Last year 10% of all global power was generated by wind and solar.
Last year, the world generated over 10% of its electricity from solar and wind power for the first time, a target that seemed unthinkable just a few years ago. The assessment comes from the latest Global Electricity Review released by climate and energy think tank Ember. Solar power supply rose last year by 23%, while wind power generation gained 14%. Today, they are the fastest-growing sources of electricity, with 50 countries already obtaining from them more than a tenth of their power and 10 getting more than a quarter of their total.
“It’s very good news, and the overall proportion is likely to increase as wind and solar become even cheaper relative to fossil fuels,” says Richard Green, professor of sustainable energy business at the Imperial College London. The data supports this positive view. Furthermore, the report from Ember shows, the transition to renewable sources can be scaled up quickly: The Netherlands, Australia and Vietnam switched more than 8% of their power to wind and solar in just the last two years.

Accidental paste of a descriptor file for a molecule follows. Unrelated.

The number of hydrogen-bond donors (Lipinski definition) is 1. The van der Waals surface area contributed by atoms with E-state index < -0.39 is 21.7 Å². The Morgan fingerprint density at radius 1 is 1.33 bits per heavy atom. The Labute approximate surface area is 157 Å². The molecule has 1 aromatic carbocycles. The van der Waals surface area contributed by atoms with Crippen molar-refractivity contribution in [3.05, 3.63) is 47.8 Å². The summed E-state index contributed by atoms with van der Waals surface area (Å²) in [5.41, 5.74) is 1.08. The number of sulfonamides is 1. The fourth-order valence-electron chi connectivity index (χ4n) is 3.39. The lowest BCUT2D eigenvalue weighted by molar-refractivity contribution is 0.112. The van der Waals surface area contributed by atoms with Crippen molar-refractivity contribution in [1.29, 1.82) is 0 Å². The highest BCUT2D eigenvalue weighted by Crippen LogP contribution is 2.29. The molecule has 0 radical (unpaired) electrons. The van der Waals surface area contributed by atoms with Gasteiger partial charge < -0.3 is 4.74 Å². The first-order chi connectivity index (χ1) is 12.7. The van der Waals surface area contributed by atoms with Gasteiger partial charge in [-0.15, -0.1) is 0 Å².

Solar and wind power can help meet the climate targets of the Paris Agreement and keep global heating to no more than 1.5° Celsius (2.7° Fahrenheit) above preindustrial levels, if a compound growth rate of 20% can be maintained until 2030. While this threshold matches the average achieved over the last decade, the study also contains a warning: Last year, coal power rose too, by 9%. It was the highest percentage rise on record since at least 1985, taking coal generation to 36% of global electricity production. With the Russian invasion of Ukraine causing an increase in gas prices, Ember notes, the risk of relapse into coal has grown.
The rise in coal consumption is temporary, says Ulf Moslener, professor of sustainable energy finance at the Frankfurt School of Finance and Management. “Extreme prices and uncertainty about gas are driving the surge. It’s partly due to the Russia-Ukraine conflict, but it clearly started before.” Yet, Moslener says, wind and solar will soon be the norm. “In the long run, climate and reducing fossil fuel import dependence point in the same direction.”